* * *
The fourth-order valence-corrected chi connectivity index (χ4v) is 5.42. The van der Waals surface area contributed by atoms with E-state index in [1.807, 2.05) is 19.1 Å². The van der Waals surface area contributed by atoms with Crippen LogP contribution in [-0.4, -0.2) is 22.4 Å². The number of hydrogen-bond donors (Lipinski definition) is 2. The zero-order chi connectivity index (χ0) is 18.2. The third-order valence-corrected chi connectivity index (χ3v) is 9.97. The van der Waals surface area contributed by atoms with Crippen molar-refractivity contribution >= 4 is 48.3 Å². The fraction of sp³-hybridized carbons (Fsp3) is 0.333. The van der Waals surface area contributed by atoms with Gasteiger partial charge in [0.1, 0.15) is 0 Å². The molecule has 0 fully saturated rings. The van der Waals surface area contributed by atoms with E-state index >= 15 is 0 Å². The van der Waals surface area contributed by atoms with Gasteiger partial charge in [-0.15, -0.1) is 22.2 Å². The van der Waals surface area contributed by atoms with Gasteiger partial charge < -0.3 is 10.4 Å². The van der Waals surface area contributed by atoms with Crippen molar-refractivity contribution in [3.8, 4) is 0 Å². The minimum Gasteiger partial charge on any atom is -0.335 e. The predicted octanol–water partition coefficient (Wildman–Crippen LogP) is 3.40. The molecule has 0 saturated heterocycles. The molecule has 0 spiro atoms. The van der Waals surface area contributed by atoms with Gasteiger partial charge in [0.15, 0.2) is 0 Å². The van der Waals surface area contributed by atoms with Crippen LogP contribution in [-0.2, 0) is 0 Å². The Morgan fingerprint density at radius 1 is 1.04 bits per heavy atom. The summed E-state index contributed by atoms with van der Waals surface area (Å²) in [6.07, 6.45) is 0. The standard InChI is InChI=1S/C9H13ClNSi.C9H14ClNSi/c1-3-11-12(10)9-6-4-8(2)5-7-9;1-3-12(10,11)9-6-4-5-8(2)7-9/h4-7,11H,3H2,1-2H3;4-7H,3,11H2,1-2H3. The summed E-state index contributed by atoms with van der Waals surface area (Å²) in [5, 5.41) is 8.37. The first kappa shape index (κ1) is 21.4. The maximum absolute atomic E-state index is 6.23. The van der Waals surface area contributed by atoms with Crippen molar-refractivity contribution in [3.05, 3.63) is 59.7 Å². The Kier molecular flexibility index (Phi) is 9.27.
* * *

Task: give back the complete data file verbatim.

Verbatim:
The fourth-order valence-corrected chi connectivity index (χ4v) is 5.42. The van der Waals surface area contributed by atoms with E-state index in [1.807, 2.05) is 19.1 Å². The van der Waals surface area contributed by atoms with Crippen LogP contribution in [-0.4, -0.2) is 22.4 Å². The number of hydrogen-bond donors (Lipinski definition) is 2. The zero-order chi connectivity index (χ0) is 18.2. The third-order valence-corrected chi connectivity index (χ3v) is 9.97. The van der Waals surface area contributed by atoms with Crippen molar-refractivity contribution >= 4 is 48.3 Å². The fraction of sp³-hybridized carbons (Fsp3) is 0.333. The van der Waals surface area contributed by atoms with Gasteiger partial charge in [0.1, 0.15) is 0 Å². The molecule has 0 fully saturated rings. The van der Waals surface area contributed by atoms with E-state index >= 15 is 0 Å². The van der Waals surface area contributed by atoms with Gasteiger partial charge in [-0.15, -0.1) is 22.2 Å². The van der Waals surface area contributed by atoms with Gasteiger partial charge < -0.3 is 10.4 Å². The van der Waals surface area contributed by atoms with Crippen molar-refractivity contribution in [3.8, 4) is 0 Å². The minimum Gasteiger partial charge on any atom is -0.335 e. The predicted octanol–water partition coefficient (Wildman–Crippen LogP) is 3.40. The molecule has 0 saturated heterocycles. The molecule has 0 spiro atoms. The van der Waals surface area contributed by atoms with Gasteiger partial charge in [0.15, 0.2) is 0 Å². The van der Waals surface area contributed by atoms with Crippen LogP contribution in [-0.2, 0) is 0 Å². The Morgan fingerprint density at radius 1 is 1.04 bits per heavy atom. The summed E-state index contributed by atoms with van der Waals surface area (Å²) in [6.07, 6.45) is 0. The standard InChI is InChI=1S/C9H13ClNSi.C9H14ClNSi/c1-3-11-12(10)9-6-4-8(2)5-7-9;1-3-12(10,11)9-6-4-5-8(2)7-9/h4-7,11H,3H2,1-2H3;4-7H,3,11H2,1-2H3. The summed E-state index contributed by atoms with van der Waals surface area (Å²) in [5, 5.41) is 8.37. The first kappa shape index (κ1) is 21.4. The maximum absolute atomic E-state index is 6.23. The van der Waals surface area contributed by atoms with Crippen molar-refractivity contribution in [3.05, 3.63) is 59.7 Å². The Kier molecular flexibility index (Phi) is 9.27.